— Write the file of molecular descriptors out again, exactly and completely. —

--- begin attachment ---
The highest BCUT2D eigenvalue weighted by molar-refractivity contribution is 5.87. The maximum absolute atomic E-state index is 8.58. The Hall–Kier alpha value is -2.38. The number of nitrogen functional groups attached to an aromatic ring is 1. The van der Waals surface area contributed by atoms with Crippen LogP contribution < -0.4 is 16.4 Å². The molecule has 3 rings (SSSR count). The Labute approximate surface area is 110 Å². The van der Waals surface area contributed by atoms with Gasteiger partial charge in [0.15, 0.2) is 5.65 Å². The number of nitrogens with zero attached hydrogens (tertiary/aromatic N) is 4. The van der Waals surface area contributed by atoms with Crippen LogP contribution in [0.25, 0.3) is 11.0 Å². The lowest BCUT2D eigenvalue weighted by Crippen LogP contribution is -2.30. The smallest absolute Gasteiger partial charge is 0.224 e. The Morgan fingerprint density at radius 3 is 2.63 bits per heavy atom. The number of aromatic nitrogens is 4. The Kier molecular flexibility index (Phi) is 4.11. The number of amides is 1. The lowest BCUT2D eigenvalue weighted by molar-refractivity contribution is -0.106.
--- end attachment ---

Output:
The highest BCUT2D eigenvalue weighted by molar-refractivity contribution is 5.87. The maximum absolute atomic E-state index is 8.58. The Hall–Kier alpha value is -2.38. The number of nitrogen functional groups attached to an aromatic ring is 1. The van der Waals surface area contributed by atoms with Crippen LogP contribution < -0.4 is 16.4 Å². The molecule has 3 rings (SSSR count). The Labute approximate surface area is 110 Å². The van der Waals surface area contributed by atoms with Gasteiger partial charge in [0.15, 0.2) is 5.65 Å². The number of nitrogens with zero attached hydrogens (tertiary/aromatic N) is 4. The van der Waals surface area contributed by atoms with Crippen LogP contribution in [0.25, 0.3) is 11.0 Å². The lowest BCUT2D eigenvalue weighted by Crippen LogP contribution is -2.30. The smallest absolute Gasteiger partial charge is 0.224 e. The Morgan fingerprint density at radius 3 is 2.63 bits per heavy atom. The number of aromatic nitrogens is 4. The Kier molecular flexibility index (Phi) is 4.11. The number of amides is 1. The lowest BCUT2D eigenvalue weighted by molar-refractivity contribution is -0.106.